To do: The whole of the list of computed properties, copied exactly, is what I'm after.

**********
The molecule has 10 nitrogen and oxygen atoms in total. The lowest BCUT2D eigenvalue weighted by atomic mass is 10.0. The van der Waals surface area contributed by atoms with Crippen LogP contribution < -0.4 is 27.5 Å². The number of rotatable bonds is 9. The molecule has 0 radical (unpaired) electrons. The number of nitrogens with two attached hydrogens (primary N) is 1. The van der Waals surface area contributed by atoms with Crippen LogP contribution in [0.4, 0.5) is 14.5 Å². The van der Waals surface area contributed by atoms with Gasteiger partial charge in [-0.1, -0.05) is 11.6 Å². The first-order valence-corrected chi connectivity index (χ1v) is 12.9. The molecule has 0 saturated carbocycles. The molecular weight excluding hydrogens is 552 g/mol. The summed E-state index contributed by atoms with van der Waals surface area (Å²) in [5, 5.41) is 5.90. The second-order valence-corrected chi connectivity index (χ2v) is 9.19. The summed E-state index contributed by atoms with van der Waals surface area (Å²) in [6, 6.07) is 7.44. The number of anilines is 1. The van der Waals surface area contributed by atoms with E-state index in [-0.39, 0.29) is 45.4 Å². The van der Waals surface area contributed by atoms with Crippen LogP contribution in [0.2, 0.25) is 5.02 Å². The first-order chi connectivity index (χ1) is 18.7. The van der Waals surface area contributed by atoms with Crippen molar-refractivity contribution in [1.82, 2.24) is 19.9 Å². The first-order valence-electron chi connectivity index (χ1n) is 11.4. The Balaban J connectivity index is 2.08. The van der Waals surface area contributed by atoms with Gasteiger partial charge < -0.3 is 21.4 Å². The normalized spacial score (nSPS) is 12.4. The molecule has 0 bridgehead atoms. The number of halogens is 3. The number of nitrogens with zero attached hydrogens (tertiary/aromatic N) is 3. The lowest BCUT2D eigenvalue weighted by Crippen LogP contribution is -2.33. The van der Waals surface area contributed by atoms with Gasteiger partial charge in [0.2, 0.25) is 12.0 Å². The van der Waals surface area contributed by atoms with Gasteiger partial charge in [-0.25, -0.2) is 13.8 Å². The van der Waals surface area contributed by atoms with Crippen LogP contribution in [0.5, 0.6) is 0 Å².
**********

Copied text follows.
The molecule has 10 nitrogen and oxygen atoms in total. The lowest BCUT2D eigenvalue weighted by atomic mass is 10.0. The van der Waals surface area contributed by atoms with Crippen LogP contribution < -0.4 is 27.5 Å². The number of rotatable bonds is 9. The molecule has 0 radical (unpaired) electrons. The number of nitrogens with two attached hydrogens (primary N) is 1. The van der Waals surface area contributed by atoms with Crippen LogP contribution in [0.4, 0.5) is 14.5 Å². The van der Waals surface area contributed by atoms with Gasteiger partial charge in [-0.1, -0.05) is 11.6 Å². The first-order valence-corrected chi connectivity index (χ1v) is 12.9. The molecule has 0 saturated carbocycles. The molecular weight excluding hydrogens is 552 g/mol. The summed E-state index contributed by atoms with van der Waals surface area (Å²) in [5, 5.41) is 5.90. The second-order valence-corrected chi connectivity index (χ2v) is 9.19. The summed E-state index contributed by atoms with van der Waals surface area (Å²) in [6, 6.07) is 7.44. The number of anilines is 1. The van der Waals surface area contributed by atoms with E-state index in [-0.39, 0.29) is 45.4 Å². The van der Waals surface area contributed by atoms with Crippen LogP contribution in [0.2, 0.25) is 5.02 Å². The first-order chi connectivity index (χ1) is 18.7. The van der Waals surface area contributed by atoms with Crippen molar-refractivity contribution in [1.82, 2.24) is 19.9 Å². The first-order valence-electron chi connectivity index (χ1n) is 11.4. The Balaban J connectivity index is 2.08. The van der Waals surface area contributed by atoms with Gasteiger partial charge < -0.3 is 21.4 Å². The normalized spacial score (nSPS) is 12.4. The molecule has 0 bridgehead atoms. The number of halogens is 3. The number of nitrogens with zero attached hydrogens (tertiary/aromatic N) is 3. The lowest BCUT2D eigenvalue weighted by Crippen LogP contribution is -2.33. The van der Waals surface area contributed by atoms with Gasteiger partial charge in [0.2, 0.25) is 12.0 Å². The van der Waals surface area contributed by atoms with Gasteiger partial charge in [-0.25, -0.2) is 13.8 Å². The van der Waals surface area contributed by atoms with Crippen LogP contribution in [0.5, 0.6) is 0 Å².